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Spatial predictions of Baltic phytobenthic communities: Measuring robustness of generalized additive models based on transect data
Stockholm University, Faculty of Science, Department of Systems Ecology.
AquaBiota Water Research, Stockholm.
Institute of Coastal Research, Swedish Board of Fisheries, Öregrund.
Stockholm University, Faculty of Science, Department of Systems Ecology.
2008 (English)In: Journal of Marine Systems, ISSN 0924-7963, Vol. 74, no Supplement 1, S86-S96 p.Article in journal (Refereed) Published
Abstract [en]

The spatial distributions of benthic surface sediments and phytobenthic plant species were modelled at a high spatial resolution using generalized additive models together with field data from diving transects. The efficiency of different modelling options was validated using independent datasets, and model fit versus predictive power was analysed. For rock/boulder, sand and mud/clay increasing complexity of the model resulted in higher Reciever Operating Characteristics (ROC) values for the model fit, but lower ROC values for the independent validation. The same pattern was found for hard substrate algae species, whereas it was not true for the rooted plant species. As high model ROC values were often found to be connected to low predictive power of the models, this implies that internal model validation results should be treated cautiously. In general, the models should be kept simple, as the performance of the explanation model increases with increasing complexity, while the predictive power of the model generally decreases. Only by using external validation datasets, the true predictive capacity of an explanation model can be reliably measured, as internal validation schemes tend to over-estimate model performance. Our results also indicate that the Akaike Information Criterion is a more reliable model selection method than Cross-selection when there are few predictor variables.

Place, publisher, year, edition, pages
2008. Vol. 74, no Supplement 1, S86-S96 p.
Keyword [en]
Spatial distribution, GAM, AIC, Cross-selection, Phytobenthic species, Line transects
National Category
URN: urn:nbn:se:su:diva-16101DOI: 10.1016/j.jmarsys.2008.03.028ISI: 000262091600010OAI: diva2:182621
Available from: 2008-12-13 Created: 2008-12-13 Last updated: 2011-01-31Bibliographically approved
In thesis
1. Modelling spatial and temporal species distribution in the Baltic Sea phytobenthic zone
Open this publication in new window or tab >>Modelling spatial and temporal species distribution in the Baltic Sea phytobenthic zone
2011 (English)Doctoral thesis, comprehensive summary (Other academic)
Abstract [en]

Statistical modelling is often used to relate the presence or abundance of species to environmental predictors, thereby providing a basis for predictive mapping of species or biodiversity. The variables included must thus be relevant and reflect actual changes in the environment. Therefore, the quantification of species–environment relationships is an important aspect of predictive modelling.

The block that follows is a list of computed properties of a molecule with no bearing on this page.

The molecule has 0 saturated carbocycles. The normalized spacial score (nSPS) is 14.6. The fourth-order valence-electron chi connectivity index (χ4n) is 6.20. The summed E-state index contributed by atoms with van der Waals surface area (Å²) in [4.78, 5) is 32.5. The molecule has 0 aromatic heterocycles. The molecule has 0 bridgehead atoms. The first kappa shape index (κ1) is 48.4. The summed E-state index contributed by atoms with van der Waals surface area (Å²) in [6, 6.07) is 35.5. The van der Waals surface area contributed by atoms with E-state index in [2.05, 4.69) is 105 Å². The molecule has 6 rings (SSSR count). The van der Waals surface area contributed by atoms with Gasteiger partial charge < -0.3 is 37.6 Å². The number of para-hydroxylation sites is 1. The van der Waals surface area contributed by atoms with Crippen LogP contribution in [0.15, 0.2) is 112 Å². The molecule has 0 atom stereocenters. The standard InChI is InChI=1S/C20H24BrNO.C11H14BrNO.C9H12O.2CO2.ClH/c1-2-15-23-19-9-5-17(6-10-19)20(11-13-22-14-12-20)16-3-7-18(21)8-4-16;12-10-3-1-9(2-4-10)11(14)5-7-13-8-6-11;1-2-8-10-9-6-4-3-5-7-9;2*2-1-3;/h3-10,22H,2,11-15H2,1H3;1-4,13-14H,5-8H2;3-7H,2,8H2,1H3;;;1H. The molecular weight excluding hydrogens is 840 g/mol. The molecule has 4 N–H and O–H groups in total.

This thesis examines how phytobenthic species or communities in the Baltic Sea relate to environmental gradients, and if different aspects of phytobenthic species distribution in the Baltic Sea could be explained by spatial or temporal variation in environmental factors. Predictive distribution modelling usually focuses on how environmental variables control the distribution of species or communities. Thus the relative weight of the predictor variables on different scales is of importance. In this thesis, I show that the relative importance of environmental variables depends both on geographic scale and location, and that it also differs between species or species groups.

There are no simple explanations to the temporal variability in species occurrence. I here show that the temporal changes in species distribution within the phytobentic zone varies in a spatial context. I also try to find temporal and spatio-temporal patterns in species distribution that could be related to changes in climate or anthropogenic disturbance. However, the findings in this thesis suggest that single factor explanations are insufficient for explaining large-scale changes in species distribution. A greater understanding of the relationship between species and their environment will lead to the development of more sensitive models of species distributions. The predictions can be used to visualise spatial changes in the distribution of plant and animal communities over time.

Place, publisher, year, edition, pages
Stockholm: Department of Systems Ecology, Stockholm University, 2011. 38 p.
species distribution modelling, niche, gradient, prediction, environmental factors, phytobenthos, scale
National Category
Research subject
Marine Ecology
urn:nbn:se:su:diva-54269 (URN)978-91-7447-230-1 (ISBN)
Public defence
2011-03-04, Nordenskiöldsalen, Geovetenskapens hus, Svante Arrhenius väg 12, Stockholm, 09:30 (English)
At the time of the doctoral defense, the following papers were unpublished and had a status as follows: Paper 2: Submitted. Paper 3: Manuscript. Paper 4: Manuscript. Paper 5: Manuscript.Available from: 2011-02-10 Created: 2011-01-27 Last updated: 2011-01-31Bibliographically approved

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Sandman, AntoniaKautsky, Hans
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